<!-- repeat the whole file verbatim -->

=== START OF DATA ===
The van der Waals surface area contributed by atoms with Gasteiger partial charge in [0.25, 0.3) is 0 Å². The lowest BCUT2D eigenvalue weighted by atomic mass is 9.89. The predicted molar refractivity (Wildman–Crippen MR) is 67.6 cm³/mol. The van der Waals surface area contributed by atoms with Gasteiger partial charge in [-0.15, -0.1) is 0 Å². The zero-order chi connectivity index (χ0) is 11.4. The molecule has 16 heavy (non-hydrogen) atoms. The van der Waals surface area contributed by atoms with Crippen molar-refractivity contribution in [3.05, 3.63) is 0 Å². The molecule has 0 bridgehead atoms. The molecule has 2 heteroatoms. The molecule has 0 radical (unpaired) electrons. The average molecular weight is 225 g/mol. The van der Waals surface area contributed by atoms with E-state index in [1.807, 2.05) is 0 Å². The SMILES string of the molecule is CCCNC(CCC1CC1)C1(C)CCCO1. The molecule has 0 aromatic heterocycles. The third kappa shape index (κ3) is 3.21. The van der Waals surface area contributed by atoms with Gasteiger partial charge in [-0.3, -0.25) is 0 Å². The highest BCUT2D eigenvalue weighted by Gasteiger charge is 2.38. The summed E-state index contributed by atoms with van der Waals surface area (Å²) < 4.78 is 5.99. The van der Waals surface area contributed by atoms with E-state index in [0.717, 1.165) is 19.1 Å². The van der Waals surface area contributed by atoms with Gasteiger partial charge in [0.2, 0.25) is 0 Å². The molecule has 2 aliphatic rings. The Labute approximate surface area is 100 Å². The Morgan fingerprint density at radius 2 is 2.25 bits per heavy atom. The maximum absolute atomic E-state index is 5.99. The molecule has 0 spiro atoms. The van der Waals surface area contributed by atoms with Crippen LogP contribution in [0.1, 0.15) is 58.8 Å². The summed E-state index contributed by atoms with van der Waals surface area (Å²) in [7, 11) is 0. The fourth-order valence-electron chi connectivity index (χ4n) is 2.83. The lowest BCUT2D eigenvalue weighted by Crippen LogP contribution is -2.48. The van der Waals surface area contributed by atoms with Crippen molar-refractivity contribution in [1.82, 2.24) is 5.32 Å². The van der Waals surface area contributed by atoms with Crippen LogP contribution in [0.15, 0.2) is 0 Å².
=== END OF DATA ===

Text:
The van der Waals surface area contributed by atoms with Gasteiger partial charge in [0.25, 0.3) is 0 Å². The lowest BCUT2D eigenvalue weighted by atomic mass is 9.89. The predicted molar refractivity (Wildman–Crippen MR) is 67.6 cm³/mol. The van der Waals surface area contributed by atoms with Gasteiger partial charge in [-0.15, -0.1) is 0 Å². The zero-order chi connectivity index (χ0) is 11.4. The molecule has 16 heavy (non-hydrogen) atoms. The van der Waals surface area contributed by atoms with Crippen molar-refractivity contribution in [3.05, 3.63) is 0 Å². The molecule has 0 bridgehead atoms. The molecule has 2 heteroatoms. The molecule has 0 radical (unpaired) electrons. The average molecular weight is 225 g/mol. The van der Waals surface area contributed by atoms with E-state index in [1.807, 2.05) is 0 Å². The SMILES string of the molecule is CCCNC(CCC1CC1)C1(C)CCCO1. The molecule has 0 aromatic heterocycles. The third kappa shape index (κ3) is 3.21. The van der Waals surface area contributed by atoms with Gasteiger partial charge in [-0.3, -0.25) is 0 Å². The highest BCUT2D eigenvalue weighted by Gasteiger charge is 2.38. The summed E-state index contributed by atoms with van der Waals surface area (Å²) < 4.78 is 5.99. The van der Waals surface area contributed by atoms with E-state index in [0.717, 1.165) is 19.1 Å². The van der Waals surface area contributed by atoms with Gasteiger partial charge in [0.2, 0.25) is 0 Å². The molecule has 2 aliphatic rings. The Labute approximate surface area is 100 Å². The Morgan fingerprint density at radius 2 is 2.25 bits per heavy atom. The maximum absolute atomic E-state index is 5.99. The molecule has 0 spiro atoms. The van der Waals surface area contributed by atoms with Crippen LogP contribution in [0.1, 0.15) is 58.8 Å². The summed E-state index contributed by atoms with van der Waals surface area (Å²) in [7, 11) is 0. The fourth-order valence-electron chi connectivity index (χ4n) is 2.83. The lowest BCUT2D eigenvalue weighted by Crippen LogP contribution is -2.48. The van der Waals surface area contributed by atoms with Crippen molar-refractivity contribution in [1.82, 2.24) is 5.32 Å². The van der Waals surface area contributed by atoms with Crippen LogP contribution in [0.15, 0.2) is 0 Å².